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Virtual Jewish World: Salzburg, Austria

Salzburg has a rich Jewish heritage that goes back very far in history. Jewish people were reported to arrive in Salzburg at the days of the Roman Empire, when the city at the location of today’s Salzburg was called “Iuvavum.”

After the withdrawal of the Romans, and the decay of Iuvavum, Salzburg was re-founded in the 8th century. Bishop Arno of Salzburg (785-871), who was a friend and advisor to Emperor Charlemagne, was treated by a Jewish doctor – this record of a “medicum iudaicum” is the oldest for Jews in Salzburg in post-Roman times.

Documents from the 12th century refer to the “Judengasse,” the “alley of the Jews.” This alley is an extension of the world-famous Getreidegasse and near the cathedral. A busy shopping street, it is still one of the central attractions in Salzburg. The house in the Judengasse 15 was referred to as a house of prayer and a synagogue in a record from 1370. Later, it became the site for the pub “Höllbräu” and today hosts a 5-star hotel.

In late medieval times, Jewish people in Salzburg had to face threats and pogroms. Under the rule of a Catholic Prince-Archbishop not overly pleased about non-Catholic residents of any kind, Jews were burnt near today’s Müllnerbräu in 1492 and were expelled from Salzburg and prevented from permanent settlement. This ban prevented the development of a Jewish community in Salzburg until 1868. In 1893, a synagogue was built in Lasserstraße 8, which still exists and is in use today. One year later, a Jewish cemetery was built in Aigen.

In 1885, Theodor Herzl – a Jewish Austrian lawyer, journalist and father of the Zionist movement – stayed in Salzburg as a trainee at Salzburg’s province court. He referred to Salzburg in a letter as a place at which he spent some of his happiest hours. However, he pointed out in the same letter, that there was a lot of anti-Semitism in Salzburg, which would make a longer stay impossible for him, as his career-prospects would be very restricted. In the late 1990's, a controversy arose over plans to erect a memorial plaque with the first part of Herzl’s quotation – the one that is somewhat flattering for Salzburg – but leaving out the criticism. After a lot of public involvement and media coverage, the memorial plaque finally included all of Herzl’s comment.

Not every Jew felt hostility in Salzburg. Many Jewish Austrians settled in Salzburg and actively contributed to the cultural and intellectual life of the city. The historian Adolf Altmann lived in Salzburg between 1907 and 1920 and published Geschichte der Juden in Stadt und Land Salzburg (A history of the Jews in the City and Province of Salzburg). Dramatist Max Reinhardt and poet Hugo von Hoffmannsthal played important roles in founding the Salzburg festival and shaped it in its earliest years. Writer and pacifist Stefan Zweig, one of the most important German-writing authors of the 20th century, lived in a villa on the Kapuzinerberg. In the early 1930's, the Zweig-Villa was a meeting point for Europe’s intelligentsia. Jewish German dramatist Carl Zuckmayer escaped to Austria in 1933 to live in his former holiday house in Henndorf, near Salzburg. For most of these people, the Salzburg Festival and its intellectual community was a binding force, causing invaluable cultural input to the life and development of the city.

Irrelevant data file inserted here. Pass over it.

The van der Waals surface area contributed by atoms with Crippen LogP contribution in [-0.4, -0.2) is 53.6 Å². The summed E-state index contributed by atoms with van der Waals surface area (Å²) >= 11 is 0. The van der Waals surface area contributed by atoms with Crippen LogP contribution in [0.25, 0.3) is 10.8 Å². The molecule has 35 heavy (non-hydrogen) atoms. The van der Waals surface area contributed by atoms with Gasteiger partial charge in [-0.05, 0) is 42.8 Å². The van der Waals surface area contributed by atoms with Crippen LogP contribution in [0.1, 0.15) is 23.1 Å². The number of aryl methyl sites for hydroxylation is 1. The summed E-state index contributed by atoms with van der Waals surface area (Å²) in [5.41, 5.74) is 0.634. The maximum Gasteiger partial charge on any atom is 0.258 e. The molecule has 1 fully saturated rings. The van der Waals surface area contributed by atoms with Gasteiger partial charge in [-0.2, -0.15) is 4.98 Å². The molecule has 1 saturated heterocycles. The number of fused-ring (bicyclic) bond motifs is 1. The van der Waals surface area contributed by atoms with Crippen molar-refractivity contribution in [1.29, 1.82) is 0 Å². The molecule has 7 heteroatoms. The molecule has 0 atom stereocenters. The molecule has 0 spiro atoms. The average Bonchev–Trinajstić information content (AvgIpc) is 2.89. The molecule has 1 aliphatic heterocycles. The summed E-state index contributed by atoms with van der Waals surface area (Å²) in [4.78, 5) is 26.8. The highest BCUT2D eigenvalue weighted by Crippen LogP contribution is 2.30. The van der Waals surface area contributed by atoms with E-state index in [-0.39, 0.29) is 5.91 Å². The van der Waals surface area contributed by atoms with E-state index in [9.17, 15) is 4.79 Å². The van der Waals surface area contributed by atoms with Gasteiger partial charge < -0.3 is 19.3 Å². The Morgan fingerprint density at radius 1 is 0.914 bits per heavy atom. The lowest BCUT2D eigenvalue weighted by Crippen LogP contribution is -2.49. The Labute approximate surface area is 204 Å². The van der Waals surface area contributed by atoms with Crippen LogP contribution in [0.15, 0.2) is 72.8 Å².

In 1938, Austria was annexed to Nazi Germany, and Austria, with a significant Jewish core, had to face its darkest hour. Shortly after the annexation, Salzburg’s synagogue was destroyed. Jewish property in Salzburg – like elsewhere in Austria – was “Aryanised,” which normally meant that the Jewish owners were forced to sell all their possessions for a below-value amount. Stefan Zweig and his wife fled to Great Britain and later to South America. When they thought Europe was lost to Nazi terror, the couple committed suicide together. Zuckmayer escaped to Switzerland.

About 100,000 Jewish Austrians left the country, often leaving behind everything they had owned. About 70,000 Jewish Austrians were murdered in concentration camps. Approximately 375.000 people, about 5.5 percent of the nation’s population, were killed during the Holocaust and Second World War. About 70 percent of the casualties were soldiers serving in the Wehrmacht.

Salzburg’s Jewish community never recovered. The current Jewish population consists of only about 100 people. The synagogue at Lasserstraße 8 is in active use; services are held on Jewish holidays, Friday evenings and Saturday mornings.


Israelitische Kultusgemeinde Salzburg
Lasserstraße 8, 5020 Salzburg
Tel 0662-872228
[email protected]

Sources: Mandl, Benedikt . "A Jewish History of Austria.", Visit Salzburg.

This article is dedicated to Simon Wiesenthal (1905 – 2005), a Jewish Austrian patriot.